The point of departure for this investigation is the construct of vocabulary knowledge, specifically depth of vocabulary knowledge. Although the notion of depth in L2 learners’ vocabulary has re­ceived an increasing degree of attention in recent vocabulary research, the construct severely lacks conceptual clarity. For this reason an analytic aim of the thesis is to provide a clear and consistent theoretical framework for describing and operationalising the construct of depth of vocabulary knowledge. This is done by drawing on research within the field of L2 vocabulary acquisition and testing. The analytic aim then serves as a prerequisite for empirically investigating the following two main research questions:

  1. To what extent are EFL learners’ depth and breadth of vocabulary knowledge interrelated?
  2. To what extent is vocabulary knowledge associated with successful listening comprehension in English as a foreign language?

While the first research question addresses the interrelationship between two dimensions of learn­ers’ vocabulary knowledge, namely a qualitative and quantitative dimension, the second research question is concerned with the extent to which these two dimensions will contribute to successful listening comprehension in English as a foreign language. The above research questions will be addressed through an empirical study comprising 100 Danish advanced learners of English. The theoretical basis and the methodology of this study will be introduced below.

1.3 Theoretical basis

Although the present study draws on research in different fields, it is first and foremost a study rooted within the field of second language vocabulary knowledge and acquisition. The widely rec­ognised theoretical distinction between depth and breadth of vocabulary knowledge will serve as a theoretical basis for reviewing different ways of defining and operationalising L2 learners’ vocabu­lary knowledge and for empirically investigating the relationship between quantitative and qualita­tive aspects of learners’ vocabulary knowledge and their listening comprehension.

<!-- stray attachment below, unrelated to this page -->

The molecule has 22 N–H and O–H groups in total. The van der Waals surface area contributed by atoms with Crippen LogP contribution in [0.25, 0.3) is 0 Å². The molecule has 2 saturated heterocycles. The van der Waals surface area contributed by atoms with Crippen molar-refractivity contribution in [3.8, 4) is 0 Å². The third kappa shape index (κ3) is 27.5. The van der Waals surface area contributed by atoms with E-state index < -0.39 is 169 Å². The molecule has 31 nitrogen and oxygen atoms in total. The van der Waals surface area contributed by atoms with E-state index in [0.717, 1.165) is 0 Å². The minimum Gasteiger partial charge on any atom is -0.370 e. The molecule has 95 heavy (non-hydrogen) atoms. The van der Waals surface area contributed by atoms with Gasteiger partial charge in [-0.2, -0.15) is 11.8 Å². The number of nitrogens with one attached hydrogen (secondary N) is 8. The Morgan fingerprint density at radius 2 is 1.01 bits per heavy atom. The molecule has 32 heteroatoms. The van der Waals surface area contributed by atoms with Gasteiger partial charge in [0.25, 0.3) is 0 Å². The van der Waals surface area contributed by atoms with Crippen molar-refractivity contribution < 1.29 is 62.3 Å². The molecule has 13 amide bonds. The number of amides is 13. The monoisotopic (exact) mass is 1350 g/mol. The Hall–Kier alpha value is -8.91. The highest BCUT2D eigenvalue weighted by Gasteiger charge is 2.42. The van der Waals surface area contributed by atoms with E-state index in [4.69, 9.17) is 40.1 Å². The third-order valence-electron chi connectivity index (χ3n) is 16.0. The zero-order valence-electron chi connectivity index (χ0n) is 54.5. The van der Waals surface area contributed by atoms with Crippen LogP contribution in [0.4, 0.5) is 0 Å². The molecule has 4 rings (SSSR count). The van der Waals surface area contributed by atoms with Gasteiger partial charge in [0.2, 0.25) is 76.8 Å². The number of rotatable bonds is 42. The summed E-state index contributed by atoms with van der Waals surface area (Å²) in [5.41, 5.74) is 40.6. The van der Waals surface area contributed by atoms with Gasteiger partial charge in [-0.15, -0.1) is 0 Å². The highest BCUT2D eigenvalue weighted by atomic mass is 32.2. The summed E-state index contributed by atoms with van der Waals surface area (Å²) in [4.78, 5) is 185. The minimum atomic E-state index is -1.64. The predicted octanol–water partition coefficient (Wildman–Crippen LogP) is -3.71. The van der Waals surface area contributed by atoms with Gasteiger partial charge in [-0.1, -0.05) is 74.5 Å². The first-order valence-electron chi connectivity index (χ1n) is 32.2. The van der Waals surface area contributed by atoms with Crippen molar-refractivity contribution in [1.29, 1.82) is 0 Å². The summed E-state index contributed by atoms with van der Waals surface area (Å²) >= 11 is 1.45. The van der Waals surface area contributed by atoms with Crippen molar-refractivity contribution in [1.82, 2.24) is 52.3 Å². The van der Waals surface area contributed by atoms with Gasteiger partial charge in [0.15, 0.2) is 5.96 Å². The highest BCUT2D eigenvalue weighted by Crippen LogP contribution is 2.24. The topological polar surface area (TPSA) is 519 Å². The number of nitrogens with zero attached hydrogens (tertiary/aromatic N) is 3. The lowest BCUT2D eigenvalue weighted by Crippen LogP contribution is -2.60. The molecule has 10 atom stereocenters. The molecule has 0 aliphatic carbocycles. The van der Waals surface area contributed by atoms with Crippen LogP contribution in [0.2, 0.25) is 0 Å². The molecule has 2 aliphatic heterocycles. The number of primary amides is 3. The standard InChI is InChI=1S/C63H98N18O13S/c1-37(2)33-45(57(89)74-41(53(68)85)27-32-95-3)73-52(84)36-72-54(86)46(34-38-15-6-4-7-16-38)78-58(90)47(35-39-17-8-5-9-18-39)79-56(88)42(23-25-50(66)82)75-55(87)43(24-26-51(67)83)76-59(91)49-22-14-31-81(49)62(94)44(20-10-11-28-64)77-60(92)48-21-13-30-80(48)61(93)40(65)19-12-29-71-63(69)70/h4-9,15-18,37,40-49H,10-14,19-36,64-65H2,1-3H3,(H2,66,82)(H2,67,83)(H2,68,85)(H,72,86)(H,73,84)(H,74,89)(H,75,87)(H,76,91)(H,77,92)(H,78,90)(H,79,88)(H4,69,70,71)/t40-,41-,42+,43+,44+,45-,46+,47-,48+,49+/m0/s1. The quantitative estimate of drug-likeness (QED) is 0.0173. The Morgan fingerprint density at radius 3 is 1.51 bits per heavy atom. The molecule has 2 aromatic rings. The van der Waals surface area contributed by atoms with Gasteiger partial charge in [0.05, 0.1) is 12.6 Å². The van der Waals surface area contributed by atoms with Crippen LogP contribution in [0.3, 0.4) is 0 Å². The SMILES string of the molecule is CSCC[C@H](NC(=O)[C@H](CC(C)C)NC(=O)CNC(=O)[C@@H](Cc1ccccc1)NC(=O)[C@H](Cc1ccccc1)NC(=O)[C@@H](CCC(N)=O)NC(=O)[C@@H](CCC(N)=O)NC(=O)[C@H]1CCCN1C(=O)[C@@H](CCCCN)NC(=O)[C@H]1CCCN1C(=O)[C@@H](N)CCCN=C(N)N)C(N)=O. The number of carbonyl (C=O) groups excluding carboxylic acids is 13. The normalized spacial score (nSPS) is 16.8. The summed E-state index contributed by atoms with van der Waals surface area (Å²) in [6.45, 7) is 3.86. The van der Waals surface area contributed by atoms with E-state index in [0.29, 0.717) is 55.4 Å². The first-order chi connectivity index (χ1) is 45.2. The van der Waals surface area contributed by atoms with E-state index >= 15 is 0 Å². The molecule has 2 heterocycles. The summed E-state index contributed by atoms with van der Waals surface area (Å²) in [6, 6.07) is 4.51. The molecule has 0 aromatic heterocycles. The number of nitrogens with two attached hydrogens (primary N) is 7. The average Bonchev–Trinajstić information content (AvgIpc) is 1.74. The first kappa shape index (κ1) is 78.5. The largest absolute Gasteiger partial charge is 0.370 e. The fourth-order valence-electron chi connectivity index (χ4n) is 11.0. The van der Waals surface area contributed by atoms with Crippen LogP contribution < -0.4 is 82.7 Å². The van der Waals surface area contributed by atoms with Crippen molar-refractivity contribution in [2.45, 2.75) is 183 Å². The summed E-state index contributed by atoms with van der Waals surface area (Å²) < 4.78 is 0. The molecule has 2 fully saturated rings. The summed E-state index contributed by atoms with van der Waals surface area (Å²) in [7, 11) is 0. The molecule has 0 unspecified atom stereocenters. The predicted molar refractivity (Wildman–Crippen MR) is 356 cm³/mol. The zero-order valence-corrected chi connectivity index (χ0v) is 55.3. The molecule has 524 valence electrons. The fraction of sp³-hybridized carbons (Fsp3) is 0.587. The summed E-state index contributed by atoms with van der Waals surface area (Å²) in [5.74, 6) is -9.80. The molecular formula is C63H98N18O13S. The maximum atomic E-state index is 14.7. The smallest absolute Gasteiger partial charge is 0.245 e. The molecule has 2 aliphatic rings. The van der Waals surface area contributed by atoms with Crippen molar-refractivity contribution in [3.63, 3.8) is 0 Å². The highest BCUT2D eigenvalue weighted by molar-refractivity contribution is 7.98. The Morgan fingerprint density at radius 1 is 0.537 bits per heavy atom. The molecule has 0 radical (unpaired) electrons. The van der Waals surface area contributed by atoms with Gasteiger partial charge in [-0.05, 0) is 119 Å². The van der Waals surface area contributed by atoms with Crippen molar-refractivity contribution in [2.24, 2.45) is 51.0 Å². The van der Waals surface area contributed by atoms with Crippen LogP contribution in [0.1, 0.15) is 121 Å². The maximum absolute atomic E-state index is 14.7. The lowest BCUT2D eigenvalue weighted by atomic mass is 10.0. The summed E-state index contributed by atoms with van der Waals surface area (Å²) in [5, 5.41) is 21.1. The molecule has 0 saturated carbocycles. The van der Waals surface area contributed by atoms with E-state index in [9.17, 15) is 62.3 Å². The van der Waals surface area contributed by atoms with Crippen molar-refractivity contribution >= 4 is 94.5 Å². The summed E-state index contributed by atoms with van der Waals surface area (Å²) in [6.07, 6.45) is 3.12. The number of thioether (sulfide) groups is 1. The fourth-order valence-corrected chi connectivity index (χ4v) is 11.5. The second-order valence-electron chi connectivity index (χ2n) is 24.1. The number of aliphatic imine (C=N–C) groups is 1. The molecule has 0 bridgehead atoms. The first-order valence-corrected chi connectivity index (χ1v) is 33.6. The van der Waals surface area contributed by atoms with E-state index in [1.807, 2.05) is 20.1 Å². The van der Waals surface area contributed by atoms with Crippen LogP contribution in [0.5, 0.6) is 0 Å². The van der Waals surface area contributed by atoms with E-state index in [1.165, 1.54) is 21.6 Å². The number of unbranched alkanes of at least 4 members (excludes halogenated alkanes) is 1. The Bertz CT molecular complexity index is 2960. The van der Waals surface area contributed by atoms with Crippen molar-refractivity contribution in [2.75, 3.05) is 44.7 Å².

In exploring whether vocabulary knowledge is associated with successful listening comprehension in L2, the study also draws on theory and research from the field of L1 and L2 listening. Prevalent theoretical models of listening and listening comprehension will be outlined, and factors assumed to influence successful listening will be described, but this account is far from exhaustive and will only serve as a backdrop for examining the role of vocabulary in listening comprehension. This will furthermore be evident from the theoretical framework developed to describe and explore the rela­tionship between vocabulary knowledge and listening comprehension in the study. This framework draws on concepts from vocabulary as well as listening research, but the pivotal factor of the framework is vocabulary knowledge, emphasising that this is the main area of research in the study.

In attempting to operationalise vocabulary knowledge and develop instruments that can tap learn­ers’ depth of vocabulary knowledge within the context of the present research design, the study furthermore draws on concepts from testing theory and language testing research. However, the study will limit itself to primarily draw on research within the field of vocabulary testing and in particular focus on the assessment of depth of vocabulary knowledge. As will become evident, depth of vocabulary knowledge is frequently conceptualised in relation to what is made possible by assessment instruments, and the construct often becomes an artefact of the instruments used to as­sess it. This means that an important aspect of reviewing how this construct has been defined in various research contexts is to examine the way in which it has been operationalised. In view of this, concepts mainly related to vocabulary testing will be drawn upon in the present study.

In addition to this, it is important to note that the vocabulary tests developed in the study are in­tended entirely as research tools that can be used for the investigation of learners’ vocabulary knowledge within the context of the present research design. No attempts have been made to de­velop generic and practical vocabulary tests that might be used for other kinds of research or peda­gogical purposes.

1.4 Data and methodology